More prog followed with a Dutch quartet called Drama, comprised of Polle Eduard (ex-Tee Set, on bass and vocals), Uly Grun (guitar, keyboards and vocals), Frank van der Kloot (guitar and vocals), and Shell Shellekens (drums). I don't remember much beyond them sounding equal parts dreamy prog and blues-rock . They released a bunch of singles and one album called, appropriately enough, Melodrama.

Listen  to three songs ("Dreamed I Was the President," "No Doctor," "Melodrama") by Drama.




Coach then got a little grittier by spinning "Little Floozy" by Elmer City Rambling Dogs. This harp-driven blues-boogie number sounds like an early Doors workout, especially given the singer's Jim Morrison imitation.

Listen to Elmer City Rambling Dogs play "Little Floozy."


Elmer City Rambling Dogs

"Jam It" (1975) LP by Elmer City Rambling Dogs

Coach even plays some more uptempo Powerpop on occasion, surprising us with cuts from San Francisco's Earth Quake (the Beserkley Records quartet that at one time backed Jonathan Richman on an early recording of "Roadrunner") and Glen Matlock's post-Pistols Rich Kids.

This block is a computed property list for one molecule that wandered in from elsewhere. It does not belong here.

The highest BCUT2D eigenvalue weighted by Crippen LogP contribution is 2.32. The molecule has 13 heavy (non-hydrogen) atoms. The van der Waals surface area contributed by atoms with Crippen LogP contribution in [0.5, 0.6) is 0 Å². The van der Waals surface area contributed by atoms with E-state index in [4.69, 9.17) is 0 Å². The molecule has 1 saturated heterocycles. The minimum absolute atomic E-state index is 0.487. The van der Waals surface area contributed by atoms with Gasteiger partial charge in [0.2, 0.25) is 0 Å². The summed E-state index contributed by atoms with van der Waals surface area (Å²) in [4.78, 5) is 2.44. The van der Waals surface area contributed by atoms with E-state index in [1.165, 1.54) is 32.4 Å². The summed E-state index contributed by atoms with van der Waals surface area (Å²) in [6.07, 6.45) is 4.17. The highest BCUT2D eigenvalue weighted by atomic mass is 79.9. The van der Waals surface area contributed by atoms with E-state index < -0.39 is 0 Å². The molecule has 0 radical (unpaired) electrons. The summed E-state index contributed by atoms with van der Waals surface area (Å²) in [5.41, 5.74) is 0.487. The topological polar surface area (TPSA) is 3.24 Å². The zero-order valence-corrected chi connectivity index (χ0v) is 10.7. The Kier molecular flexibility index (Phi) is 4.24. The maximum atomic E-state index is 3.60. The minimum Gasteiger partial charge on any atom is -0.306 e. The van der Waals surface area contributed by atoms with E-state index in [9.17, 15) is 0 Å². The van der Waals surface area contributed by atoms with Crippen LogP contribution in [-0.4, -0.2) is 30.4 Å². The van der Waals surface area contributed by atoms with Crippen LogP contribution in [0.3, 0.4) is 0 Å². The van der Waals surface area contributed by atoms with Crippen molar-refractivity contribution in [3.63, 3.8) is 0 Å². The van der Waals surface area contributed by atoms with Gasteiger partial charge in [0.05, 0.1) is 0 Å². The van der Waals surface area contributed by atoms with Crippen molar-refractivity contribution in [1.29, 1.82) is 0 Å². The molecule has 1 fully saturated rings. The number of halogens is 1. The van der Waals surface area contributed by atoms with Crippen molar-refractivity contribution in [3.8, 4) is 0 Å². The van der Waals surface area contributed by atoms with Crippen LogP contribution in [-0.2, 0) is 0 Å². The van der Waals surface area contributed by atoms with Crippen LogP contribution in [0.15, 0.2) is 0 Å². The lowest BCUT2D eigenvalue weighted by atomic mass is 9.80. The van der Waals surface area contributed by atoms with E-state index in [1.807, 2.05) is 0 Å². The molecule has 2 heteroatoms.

Listen to the Earth Quake single "Tickler."




Listen to Rich Kids play "Cheap Emotions."




Coach is also big on Philadelphia's '70s proto-Heavy Metal Bang, who obviously like Blue Cheer, Black Sabbath, Pentagram and their ilk - but also the Beatles, so their heavy rock is not adverse to pop melody. They had a minor hit with "Questions." Coach has played quite a few tracks from their back catalog.

Listen to Bang play "Questions."




Bang are still banging around (check them out on Facebook and Twitter @bangtheband, or read about them in the just-released biography "The Bang Story") and are still the power trio of Frank Ferrara (bass & vocals), Frank Gilcken (guitar & harmonies) and Tony Diorio (drums, lyrics, graphics, videos).

So there you have it, sports fans: a sampling of just one day's partial playlist from The Coach. When it comes to sampling the eclectic platters of 1970s album-oriented rock, there's no baloney with Andy Moloney - just choice cuts.